I am smitten by this book. There’s really no other way to say it. I said in the last column that Kamala had the potential to be the Peter Parker for a new generation, and this issue only solidifies that. While she doesn’t have the tragedy (so far) that drove much of Peter’s transformation into Spiderman, she is an outcast like he was, trying to find her place in the world. Like him, she finds a purpose in her powers, something that can give direction and focus to a life adrift. I really love the focus on Kamala’s family and the importance of them in her life, even when they’re not in the immediate action. When she’s trying to decide whether to save Zoe or not, it’s a passage from the Quran – whoever saves one person saves all of mankind – that her father always read to her serves as the deciding factor. You can really feel Kamala’s disappointment when her Abu scolds her for sneaking out. She comments how her power make her feel inhuman, but these connections to the people around her make her feel more human than a lot of characters in the Big Two cape books. She’s tangible, she’s real, she feels like a person.
Alphona’s art is probably the best on the shelves for my money. I could not imagine this book being draw by anyone else and I hope it never is. The design choices made here are so bold and unlike anything else in mainstream cape comics. Alphona’s figures are already long and lively, but his style perfectly captures the transmogrifying of Kamala’s body from Captain Marvel to herself and everything in between. The thin, stringy limbs he gives Kamalavel as she staggers down an alleyway is the prefect representation of a body in flux. It’s not just the shapes of his characters that makes Alphona’s art so dynamic, but it’s their faces as well. In mainstream comics, you will often find a lot of generic looking characters. Let’s be honest – a character like Brue Wayne does not have distinctive appearance – many artists have drawn him over the last 70 years, but for the most part he’s just been White Dude With Black Hair In A Suit. Not so here. From Kamala down to even the minor characters like Jock Josh, each character’s design has it’s own distinct personality. Kamala doesn’t look like anyone else in any other mainstream superhero book and that’s part of why she’s so appealing. Size changing heroes have been done to death, but her look, her heritage and her personality are what make her so compelling. Like I said before, I’m huge fan of Legacy Heroes, but Kamala is one of the most refreshing in that she really doesn’t have any connection to the hero she’s taking her namesake from, unlike the Robins and the Superboys of the world. She is her own person in style and character and that’s what I love about her.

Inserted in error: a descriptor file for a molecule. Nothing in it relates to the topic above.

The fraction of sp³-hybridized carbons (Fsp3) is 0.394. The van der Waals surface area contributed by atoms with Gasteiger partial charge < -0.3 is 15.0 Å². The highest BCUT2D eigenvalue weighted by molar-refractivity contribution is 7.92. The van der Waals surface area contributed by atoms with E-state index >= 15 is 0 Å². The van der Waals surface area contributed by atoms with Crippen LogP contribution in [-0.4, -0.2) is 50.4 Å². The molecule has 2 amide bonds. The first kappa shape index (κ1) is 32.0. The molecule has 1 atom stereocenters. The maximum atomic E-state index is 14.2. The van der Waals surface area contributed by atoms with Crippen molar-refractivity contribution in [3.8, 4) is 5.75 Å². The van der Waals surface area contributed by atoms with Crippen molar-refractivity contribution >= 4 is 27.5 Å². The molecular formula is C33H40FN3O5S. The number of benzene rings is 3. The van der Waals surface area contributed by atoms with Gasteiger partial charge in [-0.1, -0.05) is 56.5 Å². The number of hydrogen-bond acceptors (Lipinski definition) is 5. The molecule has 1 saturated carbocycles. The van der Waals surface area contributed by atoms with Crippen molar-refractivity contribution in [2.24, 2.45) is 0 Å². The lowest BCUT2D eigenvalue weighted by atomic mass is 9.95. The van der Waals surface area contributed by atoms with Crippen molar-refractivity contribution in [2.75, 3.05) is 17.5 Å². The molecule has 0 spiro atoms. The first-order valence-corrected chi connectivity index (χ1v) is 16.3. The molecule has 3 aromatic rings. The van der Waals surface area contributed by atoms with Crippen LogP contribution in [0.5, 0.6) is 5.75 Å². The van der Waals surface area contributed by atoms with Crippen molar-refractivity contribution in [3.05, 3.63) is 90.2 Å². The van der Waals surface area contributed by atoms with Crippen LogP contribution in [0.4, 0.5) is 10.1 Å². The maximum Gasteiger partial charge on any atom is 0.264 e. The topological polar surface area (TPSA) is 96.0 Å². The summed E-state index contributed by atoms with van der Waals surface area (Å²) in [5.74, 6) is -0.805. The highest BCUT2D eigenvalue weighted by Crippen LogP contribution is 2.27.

WONDER WOMAN #29 (DC)
W/ Brian Azzarello
A/ Cliff Chiang
We’re rapidly approaching the finale of Azzarello and Chaing’s run on WONDER WOMAN and after a bit of a filler issue last time the narrative is really picking up steam in this one. At the close of the last issue Apollo detonated himself in a bid to destroy the First Born and keep him from taking the Throne of Olympus. Well we find out that didn’t quite work as planned. First Born still lives, though all burnt and flayed and looking very Warren Meers post Buffy Season 6. He’s also transformed the Tower of Olympus into some kind of crazy fleshy edifice he is able to control with his powers. Yikes.